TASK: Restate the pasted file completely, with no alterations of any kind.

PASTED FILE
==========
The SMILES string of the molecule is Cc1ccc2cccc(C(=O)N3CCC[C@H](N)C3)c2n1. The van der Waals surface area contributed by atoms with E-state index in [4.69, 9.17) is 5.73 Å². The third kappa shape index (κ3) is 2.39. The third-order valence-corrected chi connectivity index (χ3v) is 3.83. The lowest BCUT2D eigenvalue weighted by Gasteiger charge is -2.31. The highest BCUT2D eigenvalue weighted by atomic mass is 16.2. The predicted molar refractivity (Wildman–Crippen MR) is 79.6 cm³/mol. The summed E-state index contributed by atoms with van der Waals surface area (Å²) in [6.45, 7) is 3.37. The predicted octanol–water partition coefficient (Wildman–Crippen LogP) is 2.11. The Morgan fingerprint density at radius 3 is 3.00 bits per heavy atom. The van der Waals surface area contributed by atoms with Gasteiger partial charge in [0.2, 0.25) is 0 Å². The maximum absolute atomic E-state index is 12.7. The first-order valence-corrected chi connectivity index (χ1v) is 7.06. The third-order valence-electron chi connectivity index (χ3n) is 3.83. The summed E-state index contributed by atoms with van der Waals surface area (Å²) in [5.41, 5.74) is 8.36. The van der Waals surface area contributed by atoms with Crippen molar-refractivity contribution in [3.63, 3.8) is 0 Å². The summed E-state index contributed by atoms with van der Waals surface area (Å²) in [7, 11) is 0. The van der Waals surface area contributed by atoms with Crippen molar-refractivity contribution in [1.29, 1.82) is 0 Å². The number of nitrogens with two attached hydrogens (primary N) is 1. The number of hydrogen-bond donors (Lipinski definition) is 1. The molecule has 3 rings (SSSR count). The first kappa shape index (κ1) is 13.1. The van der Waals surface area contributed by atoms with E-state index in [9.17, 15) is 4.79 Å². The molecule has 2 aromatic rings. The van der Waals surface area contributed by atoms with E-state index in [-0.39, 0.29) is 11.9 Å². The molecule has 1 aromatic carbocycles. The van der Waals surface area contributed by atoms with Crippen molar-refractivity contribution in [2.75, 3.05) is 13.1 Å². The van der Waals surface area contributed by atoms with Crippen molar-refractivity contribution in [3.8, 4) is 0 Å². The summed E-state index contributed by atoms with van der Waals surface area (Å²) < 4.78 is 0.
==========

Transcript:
The SMILES string of the molecule is Cc1ccc2cccc(C(=O)N3CCC[C@H](N)C3)c2n1. The van der Waals surface area contributed by atoms with E-state index in [4.69, 9.17) is 5.73 Å². The third kappa shape index (κ3) is 2.39. The third-order valence-corrected chi connectivity index (χ3v) is 3.83. The lowest BCUT2D eigenvalue weighted by Gasteiger charge is -2.31. The highest BCUT2D eigenvalue weighted by atomic mass is 16.2. The predicted molar refractivity (Wildman–Crippen MR) is 79.6 cm³/mol. The summed E-state index contributed by atoms with van der Waals surface area (Å²) in [6.45, 7) is 3.37. The predicted octanol–water partition coefficient (Wildman–Crippen LogP) is 2.11. The Morgan fingerprint density at radius 3 is 3.00 bits per heavy atom. The van der Waals surface area contributed by atoms with Gasteiger partial charge in [0.2, 0.25) is 0 Å². The maximum absolute atomic E-state index is 12.7. The first-order valence-corrected chi connectivity index (χ1v) is 7.06. The third-order valence-electron chi connectivity index (χ3n) is 3.83. The summed E-state index contributed by atoms with van der Waals surface area (Å²) in [5.41, 5.74) is 8.36. The van der Waals surface area contributed by atoms with Crippen molar-refractivity contribution in [3.63, 3.8) is 0 Å². The summed E-state index contributed by atoms with van der Waals surface area (Å²) in [7, 11) is 0. The van der Waals surface area contributed by atoms with Crippen molar-refractivity contribution in [1.29, 1.82) is 0 Å². The number of nitrogens with two attached hydrogens (primary N) is 1. The number of hydrogen-bond donors (Lipinski definition) is 1. The molecule has 3 rings (SSSR count). The first kappa shape index (κ1) is 13.1. The van der Waals surface area contributed by atoms with E-state index in [9.17, 15) is 4.79 Å². The molecule has 2 aromatic rings. The van der Waals surface area contributed by atoms with E-state index in [-0.39, 0.29) is 11.9 Å². The molecule has 1 aromatic carbocycles. The van der Waals surface area contributed by atoms with Crippen molar-refractivity contribution in [2.75, 3.05) is 13.1 Å². The van der Waals surface area contributed by atoms with Crippen molar-refractivity contribution in [3.8, 4) is 0 Å². The summed E-state index contributed by atoms with van der Waals surface area (Å²) < 4.78 is 0.